Running a Good Race

Twin Cities Marathon 2010 009Motherhood is not a sprint; it’s a marathon. I ran my first marathon 5 years ago this fall. In the midst of training for the Twin Cities Marathon, I started to compare running to my journey as a mom, and now, 5 years and four marathons later, I still see the correlation.

I have learned that I can train as hard as I want, but I will never fully be prepared. How can you prepare for the unexpected?  I can study the terrain, but there’s always going to be that bump in the road that I didn’t see on paper. And it may get simpler with each race – I may have more clarity with each race – but the journey to the finish line is never the same.

Thinking back to 5 years ago, what did I do to prepare for my first 26.2 mile race? I associated with runners who have already been there who could give me words of encouragement and advice. I followed the game plan to build my endurance – the payoff? I finished. Did I finish perfect? No, but I finished strong.

The same thing goes for parenting. As mothers, we need the association of moms whom we see as positive role models who have already been there. They’ve traveled that road and paved the way. They can train us, teach us, and give us a game plan for success.

We also need the association of moms who are in the same season as we are. They know exactly what we are going through at each stage because they’re going through the same things. They can give us a shoulder to cry on, make us laugh, or encourage us to keep going. They will become our best friends. A shared experience always brings people together.

When I crossed the starting line of the Twin Cities Marathon, I was engulfed with many emotions: fear, nervousness, excitement, joy, and a sense of accomplishment.

The first couple of miles seemed easy — The same happened when I became a mom. The first few weeks I enjoyed the honeymoon stage of motherhood. I was so in awe of my precious gift that I saw no flaws and thought that the road would be simple.

Around mile 5 or 6, it started feeling mundane. It started sinking in that I still had a long way ahead of me. However, the crowds of people cheering me on made it fun – In the same way, after weeks and months of tending to baby’s every needs, I began to feel like I was in a rut. It seemed like the same routine day in and day out. I was tired from a lack of sleep and feeling like I didn’t have time for me anymore. But then a mom would say a word of encouragement, or my beautiful baby would giggle, and my joy would be renewed.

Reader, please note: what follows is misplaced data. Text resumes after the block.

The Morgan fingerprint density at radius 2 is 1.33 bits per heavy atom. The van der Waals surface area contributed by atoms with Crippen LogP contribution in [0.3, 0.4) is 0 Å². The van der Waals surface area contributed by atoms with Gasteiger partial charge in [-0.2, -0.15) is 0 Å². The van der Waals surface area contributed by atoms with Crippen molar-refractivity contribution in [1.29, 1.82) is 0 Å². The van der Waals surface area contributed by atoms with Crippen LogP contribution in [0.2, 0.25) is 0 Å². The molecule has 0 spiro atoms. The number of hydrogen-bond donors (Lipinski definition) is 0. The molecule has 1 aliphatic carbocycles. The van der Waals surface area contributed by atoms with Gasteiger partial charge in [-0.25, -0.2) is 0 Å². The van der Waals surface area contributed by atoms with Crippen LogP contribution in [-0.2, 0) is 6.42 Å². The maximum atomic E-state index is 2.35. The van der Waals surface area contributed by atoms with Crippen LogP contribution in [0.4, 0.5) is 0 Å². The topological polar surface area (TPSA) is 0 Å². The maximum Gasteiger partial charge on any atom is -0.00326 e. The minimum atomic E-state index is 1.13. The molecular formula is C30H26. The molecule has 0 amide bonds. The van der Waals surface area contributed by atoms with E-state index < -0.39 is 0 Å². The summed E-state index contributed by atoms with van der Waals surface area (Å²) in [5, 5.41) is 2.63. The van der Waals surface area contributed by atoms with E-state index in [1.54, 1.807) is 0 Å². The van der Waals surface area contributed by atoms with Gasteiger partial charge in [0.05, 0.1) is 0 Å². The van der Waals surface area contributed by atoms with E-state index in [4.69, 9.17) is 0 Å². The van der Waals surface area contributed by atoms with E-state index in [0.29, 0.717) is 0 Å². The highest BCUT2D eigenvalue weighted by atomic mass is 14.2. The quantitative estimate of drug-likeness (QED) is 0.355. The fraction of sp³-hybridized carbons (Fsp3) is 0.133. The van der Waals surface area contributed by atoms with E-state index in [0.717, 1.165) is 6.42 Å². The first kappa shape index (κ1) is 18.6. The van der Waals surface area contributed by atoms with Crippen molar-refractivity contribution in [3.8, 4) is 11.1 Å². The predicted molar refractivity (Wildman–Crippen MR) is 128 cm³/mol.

By mile 13, the halfway point, I realized running a marathon was a huge commitment. I started seeing the endurance and toughness that it takes to go on – being a mom is no different. I started to feel challenged by my boy’s tantrums or stubbornness. I saw that I needed to be emotionally tough to handle challenges that being a mom brings. If I don’t know my purpose, I can stress and feel like a failure.Twin Cities Marathon 2010 001

By mile 18, I started questioning my ability to go on. Negative thoughts started creeping in. I began playing the comparison
game with all the other runners who seemed unaffected by the pain. I started to think I wasn’t strong enough to be a marathoner — There are times when I question my ability to be an effective mom as well. Sometimes I compare myself to the mom who looks like she has everything put together – she appears well rested and fashionably dressed with makeup on and well-behaved kids right by her side. But then I have to step back and realize it’s not fair to me to compare someone’s best with my worst. And then a little voice softly whispers, “I love you mom,” and it melts my heart.

By mile 23, I started to breathe a little easier. I knew the pain was temporary now. I started to believe in myself and could see the end – I think we all have those days where we breathe a sigh of relief or a little prayer of thanks when a stage our children are in comes to a close.

At mile 25, the adrenaline took over, and I began to sprint with a smile on my face. I was thrilled that it was almost over, that I was about to accomplish something great. I crossed the finish line at the State Capitol with tears streaming down my face knowing my hard work paid off – There’s always a finish line.